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Pharrell Williams says that 'Blurred Lines' criticism is 'out of context'


Pharrell Williams in the video for 'Blurred Lines'

Pharrell Williams in the video for 'Blurred Lines'

Pharrell Williams in the video for 'Blurred Lines'

Pharrell Williams has reiterated his belief that the controversy surrounding “Blurred Lines” and connotations of sexual violence was overblown.

Speaking about last year’s collaborative track with Robin Thicke, the “Happy” singer dismissed denigration of the song, which was widely criticised for objectifying women and trivialising sexual violence.

“I’m not surprised because it’s the way that media works,” he told Stylist.

“My point to you is, anything can be taken out of context and even though there were models that were topless and there… I’m sorry, read the lyrics… I’m talking about the portion that I wrote, I’m not talking about TI’s rap.”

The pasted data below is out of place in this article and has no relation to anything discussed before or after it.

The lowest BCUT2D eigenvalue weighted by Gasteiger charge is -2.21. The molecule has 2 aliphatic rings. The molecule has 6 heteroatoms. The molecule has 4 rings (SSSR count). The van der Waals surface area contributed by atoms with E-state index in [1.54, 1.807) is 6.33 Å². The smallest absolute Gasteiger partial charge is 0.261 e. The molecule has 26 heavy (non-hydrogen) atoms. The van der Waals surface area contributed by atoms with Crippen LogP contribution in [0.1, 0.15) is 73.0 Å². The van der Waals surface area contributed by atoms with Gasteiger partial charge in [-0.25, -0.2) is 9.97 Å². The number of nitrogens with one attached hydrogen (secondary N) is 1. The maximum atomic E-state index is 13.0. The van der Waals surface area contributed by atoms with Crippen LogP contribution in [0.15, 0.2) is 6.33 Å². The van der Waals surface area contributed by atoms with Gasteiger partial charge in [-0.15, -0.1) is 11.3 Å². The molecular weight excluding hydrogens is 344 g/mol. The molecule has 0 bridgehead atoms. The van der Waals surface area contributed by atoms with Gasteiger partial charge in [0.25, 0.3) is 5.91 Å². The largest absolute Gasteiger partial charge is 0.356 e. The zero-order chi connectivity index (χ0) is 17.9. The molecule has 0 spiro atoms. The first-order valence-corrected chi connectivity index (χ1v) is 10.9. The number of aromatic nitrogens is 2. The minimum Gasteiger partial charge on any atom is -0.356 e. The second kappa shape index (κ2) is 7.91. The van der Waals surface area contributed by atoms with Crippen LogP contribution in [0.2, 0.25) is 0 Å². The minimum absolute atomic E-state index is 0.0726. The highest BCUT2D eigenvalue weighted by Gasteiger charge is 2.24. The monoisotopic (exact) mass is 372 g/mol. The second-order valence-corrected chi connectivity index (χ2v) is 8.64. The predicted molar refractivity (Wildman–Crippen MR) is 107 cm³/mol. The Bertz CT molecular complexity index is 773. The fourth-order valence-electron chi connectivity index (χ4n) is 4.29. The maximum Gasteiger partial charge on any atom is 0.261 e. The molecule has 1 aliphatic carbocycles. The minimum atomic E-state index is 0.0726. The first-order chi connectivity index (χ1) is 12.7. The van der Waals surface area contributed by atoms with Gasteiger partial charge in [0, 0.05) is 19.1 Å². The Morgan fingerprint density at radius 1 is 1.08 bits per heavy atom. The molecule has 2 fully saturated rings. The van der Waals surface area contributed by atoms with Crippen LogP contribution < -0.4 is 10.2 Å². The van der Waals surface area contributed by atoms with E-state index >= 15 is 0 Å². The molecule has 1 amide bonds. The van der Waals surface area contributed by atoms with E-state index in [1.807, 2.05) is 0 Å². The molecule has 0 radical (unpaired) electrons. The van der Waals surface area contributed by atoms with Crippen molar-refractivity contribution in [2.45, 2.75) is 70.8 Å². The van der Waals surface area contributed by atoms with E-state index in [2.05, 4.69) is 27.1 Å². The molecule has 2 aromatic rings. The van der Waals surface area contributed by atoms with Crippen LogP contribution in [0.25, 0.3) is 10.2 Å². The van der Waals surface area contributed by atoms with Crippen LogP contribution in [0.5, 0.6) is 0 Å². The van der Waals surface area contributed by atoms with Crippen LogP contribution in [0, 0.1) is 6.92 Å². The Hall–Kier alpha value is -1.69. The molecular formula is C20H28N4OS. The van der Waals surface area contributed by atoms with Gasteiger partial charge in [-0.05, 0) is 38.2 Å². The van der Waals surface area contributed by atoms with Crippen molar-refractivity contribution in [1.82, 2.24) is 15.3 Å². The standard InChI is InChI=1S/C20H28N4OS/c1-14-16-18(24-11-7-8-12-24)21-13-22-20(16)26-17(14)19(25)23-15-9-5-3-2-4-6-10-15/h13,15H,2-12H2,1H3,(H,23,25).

That would be the rap including the lyrics "Nothing like your last guy, he too square for you/ He don't smack that ass and pull your hair like that".

But Pharrell, 41, said he didn’t regret his involvement: “If  you know anything about me, and my career, you know how I love women, and the last thing I want to do is degrade.”

The multiple Grammy Award-winner also suggested that it is actually women who run the world; they just don’t know it yet.

“Power is a perception and it’s one that you guys [women] were raised to ignore and believe something that’s false, like a male dominated world,” he told the magazine. He went on: “Is this really a man’s world? […] Do men give birth to men?”

But Pharrell didn’t appear to think that “Blurred Lines” was part of the problem, saying that it was important for him to stand in “whatever boxes I’d like to as a creative”.

And "Blurred Lines" is definitely one creative box he’s very much standing in, as it was revealed on Monday that Thicke did not actually write the song - because he was high on painkillers and alcohol.

"The biggest hit of my career was written and produced by somebody else, and I was jealous and I wanted some of the credit," Thicke, 37, said in a statement filed at the Los Angeles federal court.

The statement was written in response to a lawsuit claiming the pair stole from Marvin Gaye’s 1977 song “Got to Give it Up”.


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